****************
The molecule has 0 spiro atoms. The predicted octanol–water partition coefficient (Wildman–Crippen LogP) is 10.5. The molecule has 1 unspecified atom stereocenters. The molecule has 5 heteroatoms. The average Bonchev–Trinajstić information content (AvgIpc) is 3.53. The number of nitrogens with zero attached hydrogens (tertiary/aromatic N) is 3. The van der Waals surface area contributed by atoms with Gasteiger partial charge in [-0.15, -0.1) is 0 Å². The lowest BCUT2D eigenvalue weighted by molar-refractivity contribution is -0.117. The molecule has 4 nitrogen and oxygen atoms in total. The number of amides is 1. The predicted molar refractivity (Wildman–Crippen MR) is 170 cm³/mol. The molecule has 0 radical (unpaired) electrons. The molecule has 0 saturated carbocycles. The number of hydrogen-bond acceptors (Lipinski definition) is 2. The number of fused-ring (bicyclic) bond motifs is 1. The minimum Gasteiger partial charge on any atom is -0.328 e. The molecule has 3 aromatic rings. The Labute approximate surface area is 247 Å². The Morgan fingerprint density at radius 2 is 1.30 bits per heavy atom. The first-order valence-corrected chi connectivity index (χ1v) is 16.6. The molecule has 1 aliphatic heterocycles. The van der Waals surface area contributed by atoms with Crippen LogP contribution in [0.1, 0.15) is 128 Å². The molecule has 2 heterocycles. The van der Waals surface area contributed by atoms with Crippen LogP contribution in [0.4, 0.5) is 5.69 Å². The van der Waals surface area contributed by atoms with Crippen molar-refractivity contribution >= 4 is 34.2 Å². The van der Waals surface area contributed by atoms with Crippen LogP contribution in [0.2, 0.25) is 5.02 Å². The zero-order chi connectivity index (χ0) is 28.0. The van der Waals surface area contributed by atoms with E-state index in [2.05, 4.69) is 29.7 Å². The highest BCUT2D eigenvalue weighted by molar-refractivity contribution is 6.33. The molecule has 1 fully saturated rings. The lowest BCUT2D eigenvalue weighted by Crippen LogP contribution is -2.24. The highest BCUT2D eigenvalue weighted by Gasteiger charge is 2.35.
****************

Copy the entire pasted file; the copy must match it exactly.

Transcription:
The molecule has 0 spiro atoms. The predicted octanol–water partition coefficient (Wildman–Crippen LogP) is 10.5. The molecule has 1 unspecified atom stereocenters. The molecule has 5 heteroatoms. The average Bonchev–Trinajstić information content (AvgIpc) is 3.53. The number of nitrogens with zero attached hydrogens (tertiary/aromatic N) is 3. The van der Waals surface area contributed by atoms with Gasteiger partial charge in [-0.15, -0.1) is 0 Å². The lowest BCUT2D eigenvalue weighted by molar-refractivity contribution is -0.117. The molecule has 4 nitrogen and oxygen atoms in total. The number of amides is 1. The predicted molar refractivity (Wildman–Crippen MR) is 170 cm³/mol. The molecule has 0 radical (unpaired) electrons. The molecule has 0 saturated carbocycles. The number of hydrogen-bond acceptors (Lipinski definition) is 2. The number of fused-ring (bicyclic) bond motifs is 1. The minimum Gasteiger partial charge on any atom is -0.328 e. The molecule has 3 aromatic rings. The Labute approximate surface area is 247 Å². The Morgan fingerprint density at radius 2 is 1.30 bits per heavy atom. The first-order valence-corrected chi connectivity index (χ1v) is 16.6. The molecule has 1 aliphatic heterocycles. The van der Waals surface area contributed by atoms with Crippen LogP contribution in [0.1, 0.15) is 128 Å². The molecule has 2 heterocycles. The van der Waals surface area contributed by atoms with Crippen LogP contribution in [0.4, 0.5) is 5.69 Å². The van der Waals surface area contributed by atoms with Crippen molar-refractivity contribution >= 4 is 34.2 Å². The van der Waals surface area contributed by atoms with Crippen LogP contribution in [0.2, 0.25) is 5.02 Å². The zero-order chi connectivity index (χ0) is 28.0. The van der Waals surface area contributed by atoms with E-state index in [2.05, 4.69) is 29.7 Å². The highest BCUT2D eigenvalue weighted by molar-refractivity contribution is 6.33. The molecule has 1 fully saturated rings. The lowest BCUT2D eigenvalue weighted by Crippen LogP contribution is -2.24. The highest BCUT2D eigenvalue weighted by Gasteiger charge is 2.35.